Finally! the recognition I deserve.

I was browsing through Fopp’s last weekend, and I saw Tim Harford’s ‘Dear Undercover Economist’ book, which is a compilation of the very best and interesting letters sent to him and his replies to them in line of his duty as a Financial Times columnist. Tim Harford has also written ‘The Undercover Economist’ and ‘The Logic of Life’, which I really enjoyed.

Since it was only £2 (RRP £12 I think) I snapped it up. Reading it at home I came across MY letter to him revolving around the “Prisoner’s Dilemma”.

My letter was published!!

Go to page 64 and you’ll see it.

I’m reading Richard Dawkins’ ‘The Blind Watchmaker’ at the moment, also purchased from Fopp but at a much dearer £9. It is really gripping, and I marvel at how to DNA we are just “methods of propagation”.


Tiananmen Square – 20 Years on

I watched a documentary on BBC2 yesterday presented by reporter Kate Adie who was on the scene in Beijing during the Tiananmen Square massacre of June ’89. Returning 20 years later for the first time, her views, memories and impressions were very interesting.

I did not realise that the People’s Liberation Army actually did most of the slaughtering in the side alleys leading off the square, where the narrow streets were turned into shooting galleries, and people were injured and killed by bullets flying through thin walls.

I was also unaware of the fact that this episode in the history of China has largely gone missing from public record, and a new generation has grown up unaware of the atrocities committed. Banyan of The Economist has also reported in his article this week “The Party goes on” on the effective white-washing of the incident by the Chinese Government, and noted the fact that modern youth will look to this year’s military parade with a sense of pride in a symbol of Chinese resurgence and power.

I wondered why I hadn’t had a discussion on this topic with my numerous Chinese friends here in the UK.

I applaud the courage of the students and workers, and mourn the unnecessary loss of life. I note that 20 years on the Politburo hasn’t changed its modus operandi much.

Taking money from the poor

In his article on micro-credit, the Undercover Economist Tim Harford asks “Does no-one want to take money from the poor?”

An interesting quote:

The trouble with living on two dollars a day is that you don’t actually get two dollars a day. One day you might get five, then nothing for the next three days. Income is unpredictable. Outgoings, too, are irregular. Emergencies crop up. Under the circumstances, the most basic financial product, such as an easy-access savings account, would be invaluable.

Obvious perhaps, but something I had never given thought to.

And the Best-use-of-“flipping” award goes to…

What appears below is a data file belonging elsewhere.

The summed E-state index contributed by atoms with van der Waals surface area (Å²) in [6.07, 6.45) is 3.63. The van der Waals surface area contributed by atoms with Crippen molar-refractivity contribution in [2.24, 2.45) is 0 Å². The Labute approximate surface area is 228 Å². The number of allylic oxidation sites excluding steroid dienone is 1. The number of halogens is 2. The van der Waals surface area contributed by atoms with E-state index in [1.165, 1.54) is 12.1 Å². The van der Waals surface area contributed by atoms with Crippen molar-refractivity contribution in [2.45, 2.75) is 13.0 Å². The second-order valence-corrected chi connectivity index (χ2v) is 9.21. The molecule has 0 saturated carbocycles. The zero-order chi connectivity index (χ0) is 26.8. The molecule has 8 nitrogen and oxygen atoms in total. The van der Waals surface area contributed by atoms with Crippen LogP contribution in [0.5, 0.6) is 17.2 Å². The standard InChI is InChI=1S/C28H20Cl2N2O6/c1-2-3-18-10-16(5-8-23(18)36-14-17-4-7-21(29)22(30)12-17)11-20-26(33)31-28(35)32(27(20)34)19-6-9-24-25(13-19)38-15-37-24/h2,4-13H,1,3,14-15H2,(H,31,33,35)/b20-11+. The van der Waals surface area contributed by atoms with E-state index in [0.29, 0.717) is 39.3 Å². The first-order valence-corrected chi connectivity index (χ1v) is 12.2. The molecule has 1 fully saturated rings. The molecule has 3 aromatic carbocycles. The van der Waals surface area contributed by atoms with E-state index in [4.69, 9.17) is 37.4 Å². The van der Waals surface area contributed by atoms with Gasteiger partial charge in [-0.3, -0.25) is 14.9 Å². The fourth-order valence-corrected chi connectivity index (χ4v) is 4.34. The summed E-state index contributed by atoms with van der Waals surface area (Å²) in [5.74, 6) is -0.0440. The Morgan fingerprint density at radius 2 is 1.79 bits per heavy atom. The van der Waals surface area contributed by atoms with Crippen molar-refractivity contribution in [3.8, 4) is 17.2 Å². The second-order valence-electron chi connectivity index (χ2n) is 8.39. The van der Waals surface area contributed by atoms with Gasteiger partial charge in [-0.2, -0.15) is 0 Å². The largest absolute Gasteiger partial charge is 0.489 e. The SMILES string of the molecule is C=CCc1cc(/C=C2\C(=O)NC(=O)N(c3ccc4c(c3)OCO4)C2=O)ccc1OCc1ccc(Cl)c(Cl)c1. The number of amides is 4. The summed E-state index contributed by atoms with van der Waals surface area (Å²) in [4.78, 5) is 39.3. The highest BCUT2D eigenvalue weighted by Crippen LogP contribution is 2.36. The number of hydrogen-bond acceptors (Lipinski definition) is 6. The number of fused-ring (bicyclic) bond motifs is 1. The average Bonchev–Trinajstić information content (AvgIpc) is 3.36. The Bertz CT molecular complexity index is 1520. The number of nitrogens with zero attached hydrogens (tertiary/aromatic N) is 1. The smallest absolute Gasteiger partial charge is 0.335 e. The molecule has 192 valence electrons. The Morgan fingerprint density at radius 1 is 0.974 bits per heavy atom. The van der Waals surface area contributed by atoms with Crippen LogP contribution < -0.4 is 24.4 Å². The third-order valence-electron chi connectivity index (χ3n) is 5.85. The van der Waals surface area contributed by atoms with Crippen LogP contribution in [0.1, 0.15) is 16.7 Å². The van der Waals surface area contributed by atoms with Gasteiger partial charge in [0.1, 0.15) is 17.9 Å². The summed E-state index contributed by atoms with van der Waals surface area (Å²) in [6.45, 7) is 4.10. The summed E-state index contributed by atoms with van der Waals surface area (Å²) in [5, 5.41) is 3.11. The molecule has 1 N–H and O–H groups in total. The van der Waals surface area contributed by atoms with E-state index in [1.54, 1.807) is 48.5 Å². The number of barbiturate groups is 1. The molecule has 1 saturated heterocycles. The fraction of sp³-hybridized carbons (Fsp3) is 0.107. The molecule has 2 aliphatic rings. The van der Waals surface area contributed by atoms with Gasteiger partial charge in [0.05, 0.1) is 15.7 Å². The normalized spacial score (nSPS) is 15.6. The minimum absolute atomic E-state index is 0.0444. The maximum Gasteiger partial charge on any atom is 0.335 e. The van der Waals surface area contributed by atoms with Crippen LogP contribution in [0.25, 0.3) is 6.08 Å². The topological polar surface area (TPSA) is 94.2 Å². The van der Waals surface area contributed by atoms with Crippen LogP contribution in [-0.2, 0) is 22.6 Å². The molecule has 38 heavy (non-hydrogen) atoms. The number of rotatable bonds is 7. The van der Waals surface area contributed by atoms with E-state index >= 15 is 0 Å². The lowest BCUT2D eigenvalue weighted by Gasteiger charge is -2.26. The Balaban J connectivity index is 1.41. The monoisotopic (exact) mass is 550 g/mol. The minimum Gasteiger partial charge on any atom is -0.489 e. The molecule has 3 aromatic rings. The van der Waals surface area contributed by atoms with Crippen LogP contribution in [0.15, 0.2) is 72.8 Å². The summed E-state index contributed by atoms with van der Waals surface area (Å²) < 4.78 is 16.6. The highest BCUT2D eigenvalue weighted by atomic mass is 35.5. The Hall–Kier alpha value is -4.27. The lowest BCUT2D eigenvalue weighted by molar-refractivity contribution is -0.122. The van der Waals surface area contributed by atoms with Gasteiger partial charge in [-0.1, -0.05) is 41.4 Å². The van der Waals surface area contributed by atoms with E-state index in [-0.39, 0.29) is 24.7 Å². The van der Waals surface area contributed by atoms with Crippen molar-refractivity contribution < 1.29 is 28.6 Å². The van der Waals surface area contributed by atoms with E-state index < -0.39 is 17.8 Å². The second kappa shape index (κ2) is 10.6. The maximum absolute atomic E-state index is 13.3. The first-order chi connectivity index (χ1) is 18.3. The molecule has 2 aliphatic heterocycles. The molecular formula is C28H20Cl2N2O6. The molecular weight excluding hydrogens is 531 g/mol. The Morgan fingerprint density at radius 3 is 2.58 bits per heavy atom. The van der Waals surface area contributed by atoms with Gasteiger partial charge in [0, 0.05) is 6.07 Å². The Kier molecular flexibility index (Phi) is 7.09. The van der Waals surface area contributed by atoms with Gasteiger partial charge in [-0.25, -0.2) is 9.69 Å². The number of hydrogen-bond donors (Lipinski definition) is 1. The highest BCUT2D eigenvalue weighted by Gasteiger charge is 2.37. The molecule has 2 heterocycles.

The Economist has been pondering the likelihood of the bosses of the big, failed banks going to jail.

They say that U.S government prosecuters have so far been looking only at the lower-level irresponsible lending.

“But that will probably change, as prosecutors deploy “flipping” tactics honed during racketeering trials, in which lower level employees receive leniency in return for testifying against their bosses.”

Also check out History’s Best Three Graphs, I’ll give you a teaser for each of the three winners:

1. In 1858 she became the first female fellow of the Statistical Society of London (now Royal Statistical Society).

2. In 1871, his obituarist spoke of him: “For the dry and complicated columns of statistical data, of which the analysis and the discussion always require a great sustained mental effort, he had substituted images mathematically proportioned, that the first glance takes in and knows without fatigue, and which manifest immediately the natural consequences or the comparisons unforeseen.” The chart shown here is singled out for special mention: it “inspires bitter reflections on the cost to humanity of the madnesses of conquerors and the merciless thirst of military glory”.

3. His most famous chart shows the “weekly wages of a good mechanic” and the “price of a quarter of wheat”, with the reigns of monarchs displayed along the top.

Ugly child almost ruined Olympics

An ugly child almost ruined the Olympics. OK, the Chinese didn’t let that ugly child appear on stage to sing “Ode to the Motherland” for the Olympics ’cause she was ugly. So finally China is doing what we want it to and emulating ‘Western Culture’ / X Factor.

But seriously, what good does publicising the story do? Every time you repeat the story, or add a link to it in your blog (full story here) you’re only reiterating the fact that a whole lotta people involved in the staging of the Olympics thought that child was ugly. And that must be a lot of people! They must have thought her too ugly to sing a song even though she had the saving grace of being a child, and them are all ugly but no-one says so. I imagine this child must have been exceptionally ugly in that case; one real ugly child.

Well, enough of that ugly child. In other news, the Economist has a graph today that shows how much investment in renewable energy is growing, with annual data 2004-2007. The numbers are roughly 35, 60, 90 and 150 billion USD respectively. I like the fact that interest from the venture capital / private equity sector is also growing correspondingly roughly USD 10 billion in 2007. This is a clear signal that renewable energy is no longer being seen as a charity/no-win affair, solely for governments to pander to. The advent of venture capital means that signs are there is money to be made.